Thursday, February 22, 2018

M is in town

M lives in Boston but comes to New York a few times a year. I love when she visits.

Typically, before she comes we discuss what we're going to do. 

This involves:
  • picking a restaurant for a nice dinner —  we let Sam (M's son) pick as he knows all the hot places.
  • and, deciding which museums or exhibits we want to see. For this visit, we decide on going to the New York Public Library to see the original Winnie-the-Pooh and his friends (M's choice) and photos from the 60's and 70's (my choice). 
And then, like almost every visit, we end up NOT going to a museum or exhibit; but we do eat at a nice restaurant.

Our reservation is for 7:45 at Quality Italian. But it's a busy night, and we are seated a half hour later. 

But the staff, unlike most, is effusively apologetic. So much so, that they offer us a generous array of appetizers and a round of free drinks. 

While everything is excellent, the small, round garlic bread that comes in a little baking pot is incredible.

The food is grandly presented.  Wine is poured from an over-sized bottle.

Chicken parm comes in the form of a pizza.

And even the amazingly delicious Baci Tartufo dessert is unveiled.

And though the food is memorable, the company is more so.

Wednesday, February 21, 2018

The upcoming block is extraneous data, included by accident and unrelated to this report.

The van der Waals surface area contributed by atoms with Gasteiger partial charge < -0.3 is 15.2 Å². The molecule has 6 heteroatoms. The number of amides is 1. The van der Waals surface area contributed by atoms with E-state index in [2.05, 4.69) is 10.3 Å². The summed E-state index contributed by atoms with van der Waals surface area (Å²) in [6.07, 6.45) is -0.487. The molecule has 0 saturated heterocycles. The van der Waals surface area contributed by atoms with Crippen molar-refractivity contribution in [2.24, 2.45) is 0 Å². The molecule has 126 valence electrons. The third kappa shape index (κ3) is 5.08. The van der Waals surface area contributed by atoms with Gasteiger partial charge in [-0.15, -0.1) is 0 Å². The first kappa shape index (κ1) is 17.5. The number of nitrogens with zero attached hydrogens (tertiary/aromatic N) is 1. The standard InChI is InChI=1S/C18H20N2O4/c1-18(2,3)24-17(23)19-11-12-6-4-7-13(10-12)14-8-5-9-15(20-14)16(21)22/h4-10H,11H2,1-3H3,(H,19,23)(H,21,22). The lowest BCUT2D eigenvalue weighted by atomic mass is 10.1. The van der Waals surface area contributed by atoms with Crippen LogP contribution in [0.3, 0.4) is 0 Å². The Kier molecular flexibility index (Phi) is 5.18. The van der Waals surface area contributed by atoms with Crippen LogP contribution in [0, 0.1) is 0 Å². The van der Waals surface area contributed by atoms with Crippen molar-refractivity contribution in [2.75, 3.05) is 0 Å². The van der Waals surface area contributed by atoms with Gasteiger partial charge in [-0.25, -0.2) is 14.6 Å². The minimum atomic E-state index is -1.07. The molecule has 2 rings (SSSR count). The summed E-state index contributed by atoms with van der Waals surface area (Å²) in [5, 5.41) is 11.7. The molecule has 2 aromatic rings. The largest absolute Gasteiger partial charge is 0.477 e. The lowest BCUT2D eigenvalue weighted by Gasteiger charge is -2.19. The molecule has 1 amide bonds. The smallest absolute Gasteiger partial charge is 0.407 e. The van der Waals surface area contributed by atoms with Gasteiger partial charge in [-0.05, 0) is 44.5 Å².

I met Janzee (the name she's given herself for this blog) when I first moved to New York 33 years ago. A friend of mine introduced us. We've gotten to know each other in that time, despite the fact that we've only seen each other, in person, exactly 33 times.

Janzee is my accountant;  the one who prepares my taxes. I trust her implicitly.  She knows the laws. She knows the changes in the laws. And she knows me.

I'll ask a question, and Janzee always has the answer. Sometimes she gives me more information than I need. When my eyes begin to glaze over, I stop her and say, "I don't really need an explanation, just tell me, can I do this or can't I?" 

And her estimates are always exactly right.

Today is my annual visit. Our meetings have gotten shorter over the years, as my income has declined. What used to be a somehwhat involved tax return, is now pretty straight-forward. 

I have to admit, as much as I like seeing Janzee, our visits together have become less fun. I used to leave her office happy about the big refund I'd be getting. Now I just hope that what I have to pay is not too bad: last year was (the cost of a low-end car); this year isn't (the cost of a Chanel wallet).